Twenty-one California councils of the national organization League of United Latino American Citizens (LULAC) had their 501(c)(4) tax-exempt status revoked last month by the Internal Revenue Service, including three councils in Oxnard and one in Camarillo. The councils, along with 275,000 other nonprofit organizations in the nation, failed to file annual reports for three consecutive years, according to the IRS, in violation of the 2006 Pension Protection Act.

“There were no real expenditures to report,” said David Rodriguez, a former national vice president for LULAC and current Ventura County LULAC District 17 spokesperson. “We don’t raise thousands and thousands of dollars.”

Rodriguez isn’t concerned with the revocation of the councils’ tax-exempt status since Ventura County LULAC District 17 is in the process of applying for 501(c) (3) status, which will incorporate area councils.

“Everything is run through a central checking account that is the district checking account,” he said. “The council I belong to, Channel Islands, doesn’t have a checking account. We pay dues directly to the district and the district pays national dues. That is why we’re incorporating as 501(c)(3). There were no disbursements of any kind. We don’t raise money. We don’t have an office.”

Rodriguez said the annual membership fee is $40.

But don’t expect LULAC to stop running its course. When it comes to Ventura County volunteer organizations, none has exhibited more clout, blown more whistles and stirred more controversy than LULAC. In 2011 alone, LULAC has released reports scrutinizing the Workforce Investment Board of Ventura County and accusing Oxnard Union High School District (OUHSD) trustees of misusing district-issued credit cards. It has criticized recent county redistricting plans as gerrymandering, called for radical change on the Rio School Board and clashed with the local NAACP (National Association for the Advancement of Colored People) chapter about alleged racial remarks used during an Oxnard School District board meeting.

As a civil rights group of volunteers who advocate to improve the well-being of Ventura County Latinos — about 40 percent of the county’s population — LULAC attests that its work, though often controversial, is never done.

“We’re getting more involved and letting these people in power know we are the voice of this community,” said Ray Tejada, district director for Ventura County LULAC.

Despite the increasing local political presence of LULAC, it’s plausible that those outside the political realm aren’t too familiar with the Latino organization.

Founded in 1929 due to the denial of basic civil and human rights for Hispanics in America, the organization is the oldest and largest of its kind in the country, with nearly 900 councils in the nation. With a history of legal and social accomplishments detailed on the national website, LULAC made headlines in California in 1998 with the LULAC v. (Gov. Pete) Wilson case, which declared California’s Proposition 187 unconstitutional. (The initiative, adopted by California voters in 1994, would have prevented undocumented immigrants in the state from receiving public social service, health and education benefits.) It was during this time that the Ventura County LULAC District 17 came to be at the behest of Rodriguez.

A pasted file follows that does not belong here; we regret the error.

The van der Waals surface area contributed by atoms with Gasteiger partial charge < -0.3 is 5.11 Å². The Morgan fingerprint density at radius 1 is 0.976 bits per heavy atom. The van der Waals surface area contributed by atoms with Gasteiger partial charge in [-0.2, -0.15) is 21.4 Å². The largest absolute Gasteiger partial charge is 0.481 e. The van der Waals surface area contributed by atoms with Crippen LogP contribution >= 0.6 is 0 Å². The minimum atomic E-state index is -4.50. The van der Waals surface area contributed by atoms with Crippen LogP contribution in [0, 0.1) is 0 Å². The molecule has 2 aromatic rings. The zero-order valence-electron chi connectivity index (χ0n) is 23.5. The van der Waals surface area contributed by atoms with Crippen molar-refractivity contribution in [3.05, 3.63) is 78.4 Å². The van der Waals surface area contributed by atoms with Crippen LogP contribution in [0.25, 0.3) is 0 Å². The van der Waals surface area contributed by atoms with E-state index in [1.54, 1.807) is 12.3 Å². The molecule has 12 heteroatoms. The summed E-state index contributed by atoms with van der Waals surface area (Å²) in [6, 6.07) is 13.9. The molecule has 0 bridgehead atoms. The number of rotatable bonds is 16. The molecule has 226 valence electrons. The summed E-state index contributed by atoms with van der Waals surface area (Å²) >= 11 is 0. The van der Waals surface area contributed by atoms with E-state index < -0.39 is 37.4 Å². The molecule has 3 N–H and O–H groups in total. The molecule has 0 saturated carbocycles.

District 17 comprises councils in Port Hueneme, Camarillo and Thousand Oaks, three in Oxnard and a Channel Islands council that encompasses members from all area councils. The addition of councils in Bakersfield and Santa Maria is forthcoming, according to Rodriguez. Councils can meet independently to discuss ideas and implement community programs, but the bylaws prohibit any public action or statement on issues until approved by the district’s board of directors, which is made up of council presidents. In September, new official board members will be selected and their names displayed publicly on the District 17 website, Tejada said.

In the meantime, Rodriguez said, LULAC will continue to focus on local education systems.

“It doesn’t make a difference to us if you’re Latino or not,” he said. “If you’re not serving the needs of children and you’re a trustee, it’s fair game. Mr. (Bob) Valles (ex-OUHSD trustee) wasn’t a good steward of public funds, same with Arthur Joe Lopez (ex-Oxnard School District trustee).

Valles, who was accused earlier this year by LULAC of using a district-appointed credit card for his personal expenses, questioned the identity and expertise of local LULAC members. Valles lost re-election to the board last year.

“Who are they to be the experts in education? Who anointed them to be the experts? Who are the members, and which ones are the experts?” he asked.

OUHSD said this week that there was no evidence to support LULAC’s accusation, about Valles.

Rodriguez insisted there was still plenty of work to do.

“We’re not done yet,” said Rodriguez. “We’ve cleaned up the Oxnard High School district, and now we’re focusing on El Rio. The public has put three new trustees in and we’re focusing on making sure they have a clear path.”

Tejada, a lecturer at CSU, Channel Islands, estimated there are about 350 members countywide, many of which are educators. He said, however, that the board has elected to keep membership identity private.

“It is a function of our democracy to have interest groups, and LULAC being one, they have a great and, I think, legitimate interest in Latino populations, and as that demographic increases, that kind of focus will increase,” said Stanley Mantooth, Ventura County superintendent of schools. “But they are, however, an interest group, not a regulatory body, nor do they have responsibility for affecting change statutorily. . . . Like any interest group, it is incumbent upon them to do their homework and make sure of their facts. If they have good information and good points of view, it is worth a listen.”